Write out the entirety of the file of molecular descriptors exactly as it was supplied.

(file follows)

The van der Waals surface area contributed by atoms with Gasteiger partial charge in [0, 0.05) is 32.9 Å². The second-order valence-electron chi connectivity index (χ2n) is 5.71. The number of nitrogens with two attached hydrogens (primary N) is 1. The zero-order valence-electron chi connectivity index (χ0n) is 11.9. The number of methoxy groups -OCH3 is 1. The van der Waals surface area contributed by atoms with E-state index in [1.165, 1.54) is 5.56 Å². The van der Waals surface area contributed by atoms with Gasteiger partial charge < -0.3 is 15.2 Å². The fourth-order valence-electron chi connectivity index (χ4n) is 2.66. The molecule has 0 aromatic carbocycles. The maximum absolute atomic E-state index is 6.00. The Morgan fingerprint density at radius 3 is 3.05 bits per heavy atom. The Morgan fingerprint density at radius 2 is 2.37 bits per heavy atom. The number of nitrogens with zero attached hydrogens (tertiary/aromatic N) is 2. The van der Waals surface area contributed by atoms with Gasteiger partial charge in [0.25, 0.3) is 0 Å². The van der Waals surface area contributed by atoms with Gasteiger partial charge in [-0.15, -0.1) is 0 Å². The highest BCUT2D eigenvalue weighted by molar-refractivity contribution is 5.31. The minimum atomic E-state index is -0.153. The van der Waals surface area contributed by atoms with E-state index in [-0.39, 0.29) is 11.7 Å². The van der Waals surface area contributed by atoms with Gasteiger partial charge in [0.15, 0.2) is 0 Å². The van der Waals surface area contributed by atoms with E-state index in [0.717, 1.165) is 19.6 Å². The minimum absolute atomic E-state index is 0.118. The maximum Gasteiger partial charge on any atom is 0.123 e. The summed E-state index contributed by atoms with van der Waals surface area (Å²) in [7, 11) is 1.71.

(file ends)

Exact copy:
The van der Waals surface area contributed by atoms with Gasteiger partial charge in [0, 0.05) is 32.9 Å². The second-order valence-electron chi connectivity index (χ2n) is 5.71. The number of nitrogens with two attached hydrogens (primary N) is 1. The zero-order valence-electron chi connectivity index (χ0n) is 11.9. The number of methoxy groups -OCH3 is 1. The van der Waals surface area contributed by atoms with E-state index in [1.165, 1.54) is 5.56 Å². The van der Waals surface area contributed by atoms with Gasteiger partial charge < -0.3 is 15.2 Å². The fourth-order valence-electron chi connectivity index (χ4n) is 2.66. The molecule has 0 aromatic carbocycles. The maximum absolute atomic E-state index is 6.00. The Morgan fingerprint density at radius 3 is 3.05 bits per heavy atom. The Morgan fingerprint density at radius 2 is 2.37 bits per heavy atom. The number of nitrogens with zero attached hydrogens (tertiary/aromatic N) is 2. The van der Waals surface area contributed by atoms with Gasteiger partial charge in [0.25, 0.3) is 0 Å². The van der Waals surface area contributed by atoms with Gasteiger partial charge in [-0.15, -0.1) is 0 Å². The highest BCUT2D eigenvalue weighted by molar-refractivity contribution is 5.31. The minimum atomic E-state index is -0.153. The van der Waals surface area contributed by atoms with E-state index in [-0.39, 0.29) is 11.7 Å². The van der Waals surface area contributed by atoms with Gasteiger partial charge in [0.15, 0.2) is 0 Å². The van der Waals surface area contributed by atoms with E-state index in [0.717, 1.165) is 19.6 Å². The minimum absolute atomic E-state index is 0.118. The maximum Gasteiger partial charge on any atom is 0.123 e. The summed E-state index contributed by atoms with van der Waals surface area (Å²) in [7, 11) is 1.71.